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Here’s what went down at Australia’s first prestige watch fair

The Financial Review’s About Time horological event offered vintage treats, new timepieces and a chance to mingle with other enthusiasts. From the upcoming November issue, out on October 27.

Bani McSpeddenWatch editor

After years of waiting, we’ve finally had a prestige watch fair worthy of the name, right here in Sydney. Over two days late last month, a common sight in the city precinct was the flash of the yellow lanyards sported by more than 600 Financial Review readers who’d signed up for the Financial Review About Time event, the first serious watch fair in this country. The participation of a spread of 14 elite brands sealed its success.

Here was Cartier ushering readers up the stairs to the sumptuous first floor of its stunning flagship, ditto Ralph Lauren welcoming guests for bagels and cocktails on its rooftop bar. Roger Dubuis invited attendees to try their hand at a racing simulator, Jaeger-LeCoultre to chance it at movement decoration.

At the Grand Seiko boutique. Michael Quelch

Piaget ran jewellery-making classes – and christened its hours-old boutique. As for watches, Chopard chose the occasion to preview an Alpine Eagle designed by Indigenous artist Shaun Daniel Allen (popularly known as Shal), while Vacheron had vintage treats from its Swiss museum, plus an artwork borrowed from the Louvre.

Mind you, there wasn’t only horological refreshment on offer: Hublot matched cocktails with models in its collection, IWC did the same with coffees, Breitling had drinks and Deus Ex Machina merch, Tag Heuer offered Carreras and canapes, Louis Vuitton entertained in its private client suites with champagne and the latest Tambour models announced just weeks ago.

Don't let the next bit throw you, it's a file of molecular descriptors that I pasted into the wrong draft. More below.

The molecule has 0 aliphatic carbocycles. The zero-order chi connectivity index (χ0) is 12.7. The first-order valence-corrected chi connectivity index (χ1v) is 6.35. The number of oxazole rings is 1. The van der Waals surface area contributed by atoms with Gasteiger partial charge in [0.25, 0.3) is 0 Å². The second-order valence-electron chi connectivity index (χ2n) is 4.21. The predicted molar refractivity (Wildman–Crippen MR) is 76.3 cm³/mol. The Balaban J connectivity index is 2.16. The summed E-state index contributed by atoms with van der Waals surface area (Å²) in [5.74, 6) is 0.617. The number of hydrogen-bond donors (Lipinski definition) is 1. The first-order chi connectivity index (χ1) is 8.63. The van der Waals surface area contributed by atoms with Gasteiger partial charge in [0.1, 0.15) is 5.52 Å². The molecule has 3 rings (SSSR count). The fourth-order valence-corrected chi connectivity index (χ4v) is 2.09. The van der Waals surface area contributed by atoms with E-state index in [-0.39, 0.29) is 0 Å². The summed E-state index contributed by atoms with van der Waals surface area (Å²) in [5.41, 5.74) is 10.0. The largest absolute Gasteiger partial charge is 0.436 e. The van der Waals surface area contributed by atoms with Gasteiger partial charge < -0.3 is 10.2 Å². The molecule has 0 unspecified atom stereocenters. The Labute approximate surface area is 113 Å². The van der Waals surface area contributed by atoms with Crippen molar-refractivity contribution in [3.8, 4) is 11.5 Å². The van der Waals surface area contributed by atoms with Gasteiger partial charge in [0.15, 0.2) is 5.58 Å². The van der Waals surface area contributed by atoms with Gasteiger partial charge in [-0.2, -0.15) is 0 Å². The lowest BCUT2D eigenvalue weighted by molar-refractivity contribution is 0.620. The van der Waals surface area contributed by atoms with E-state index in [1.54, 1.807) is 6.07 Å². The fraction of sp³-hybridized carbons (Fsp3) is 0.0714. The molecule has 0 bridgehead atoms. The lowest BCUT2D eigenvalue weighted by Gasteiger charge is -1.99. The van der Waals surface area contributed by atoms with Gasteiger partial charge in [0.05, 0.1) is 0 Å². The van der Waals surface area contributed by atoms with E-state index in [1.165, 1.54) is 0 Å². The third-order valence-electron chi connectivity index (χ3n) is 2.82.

At The Charles Grand Brasserie. Michael Quelch

Add the electricity of the About Time hub and meeting place The Charles Grand Brasserie and you had, if not Watches & Wonders (the famed annual Geneva watch fair), our very own version, a veritable watches and wow.

It was an opportunity for brands to strut their stuff, welcoming attendees who had signed up for the activation sessions, booking their slots as soon as the fair was announced. While this was gratifying, it was not a surprise; after all, we know our readers love their watches.

Bani McSpedden mingles with fellow watch enthusiasts. Michael Quelch

It’s also true our region has been a stand-out when it comes to demand for high-end timepieces, outpacing every other region so far this year in terms of growth. (Oceania was at 18.2 per cent, Africa 17.6 per cent, Asia 9.5 per cent, America 8.5 per cent and Europe 8.5 per cent, according to official Swiss watch export figures.)


For enthusiasts, a fair is more about sharing a passion than buying a piece. Marshall Grosby flew from Melbourne and particularly appreciated his time at Cartier. “I don’t know what made me talk my way into Cartier, but swept into their inner sanctum, it was a dollop of creme de magic,” he says. “Possibly the most memorable hour of my horological life.”

Grosby, who is on the wait list for the Rolex Oyster Perpetual, also enjoyed the Grand Seiko activation. “I liked learning something new and seeing something special – not to mention a lot of very pleasant meeting and eating experiences.”

At the IWC store. Michael Quelch

Paxton Wong, one of Australia’s most serious collectors and the founder of the enthusiast show Watchfest, describes About Time as “a great event”, while well-known horophile Peter Tinslay says he enjoyed meeting devotees he’d never come across.

“What the brands came up with was really interesting – Vacheron with some of the most beautiful pieces I’ve ever seen, Tag Heuer with some vintage pieces. And at Panerai, I learnt how to make a negroni . . . It was terrific, a wonderful experience I simply could not have missed.” Cartier’s session, he adds, “changed my mind about the brand”.

It wasn’t just attendees who relished the experience. Roger Dubuis brand manager Nikki Demetriou says it was “exciting to see the local watch industry reach new heights”. Brands will now analyse the data, but the immediate response was delight at the number of new visitors to their boutiques, and the hope that the fair would only grow. On that note, we’ll leave the last word to interstate attendee Grosby: “I can’t wait to see what you come up with next year.”

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Bani McSpedden
Bani McSpeddenWatch editorBani McSpedden is watch editor of The Australian Financial Review. Connect with Bani on Twitter. Email Bani at

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